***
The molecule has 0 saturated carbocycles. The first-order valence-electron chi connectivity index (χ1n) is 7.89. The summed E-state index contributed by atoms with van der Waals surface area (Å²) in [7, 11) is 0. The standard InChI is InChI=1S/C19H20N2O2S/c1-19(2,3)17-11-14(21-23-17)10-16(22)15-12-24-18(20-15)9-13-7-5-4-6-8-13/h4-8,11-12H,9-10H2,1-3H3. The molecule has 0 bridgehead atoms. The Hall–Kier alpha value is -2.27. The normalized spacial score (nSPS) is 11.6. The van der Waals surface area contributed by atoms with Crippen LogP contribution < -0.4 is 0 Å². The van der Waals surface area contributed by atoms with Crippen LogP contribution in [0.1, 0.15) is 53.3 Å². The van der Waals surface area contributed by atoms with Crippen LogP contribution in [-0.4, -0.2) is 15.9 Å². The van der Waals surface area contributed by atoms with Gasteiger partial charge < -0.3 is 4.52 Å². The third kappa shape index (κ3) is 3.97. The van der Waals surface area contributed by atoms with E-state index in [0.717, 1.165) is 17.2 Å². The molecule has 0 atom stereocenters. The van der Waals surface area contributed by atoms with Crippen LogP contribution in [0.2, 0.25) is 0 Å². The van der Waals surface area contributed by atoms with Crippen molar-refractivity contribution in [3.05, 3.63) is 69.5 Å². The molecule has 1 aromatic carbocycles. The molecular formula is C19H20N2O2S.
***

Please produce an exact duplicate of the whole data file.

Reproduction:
The molecule has 0 saturated carbocycles. The first-order valence-electron chi connectivity index (χ1n) is 7.89. The summed E-state index contributed by atoms with van der Waals surface area (Å²) in [7, 11) is 0. The standard InChI is InChI=1S/C19H20N2O2S/c1-19(2,3)17-11-14(21-23-17)10-16(22)15-12-24-18(20-15)9-13-7-5-4-6-8-13/h4-8,11-12H,9-10H2,1-3H3. The molecule has 0 bridgehead atoms. The Hall–Kier alpha value is -2.27. The normalized spacial score (nSPS) is 11.6. The van der Waals surface area contributed by atoms with Crippen LogP contribution < -0.4 is 0 Å². The van der Waals surface area contributed by atoms with Crippen LogP contribution in [0.1, 0.15) is 53.3 Å². The van der Waals surface area contributed by atoms with Crippen LogP contribution in [-0.4, -0.2) is 15.9 Å². The van der Waals surface area contributed by atoms with Gasteiger partial charge < -0.3 is 4.52 Å². The third kappa shape index (κ3) is 3.97. The van der Waals surface area contributed by atoms with E-state index in [0.717, 1.165) is 17.2 Å². The molecule has 0 atom stereocenters. The van der Waals surface area contributed by atoms with Crippen LogP contribution in [0.2, 0.25) is 0 Å². The van der Waals surface area contributed by atoms with Crippen molar-refractivity contribution in [3.05, 3.63) is 69.5 Å². The molecule has 1 aromatic carbocycles. The molecular formula is C19H20N2O2S.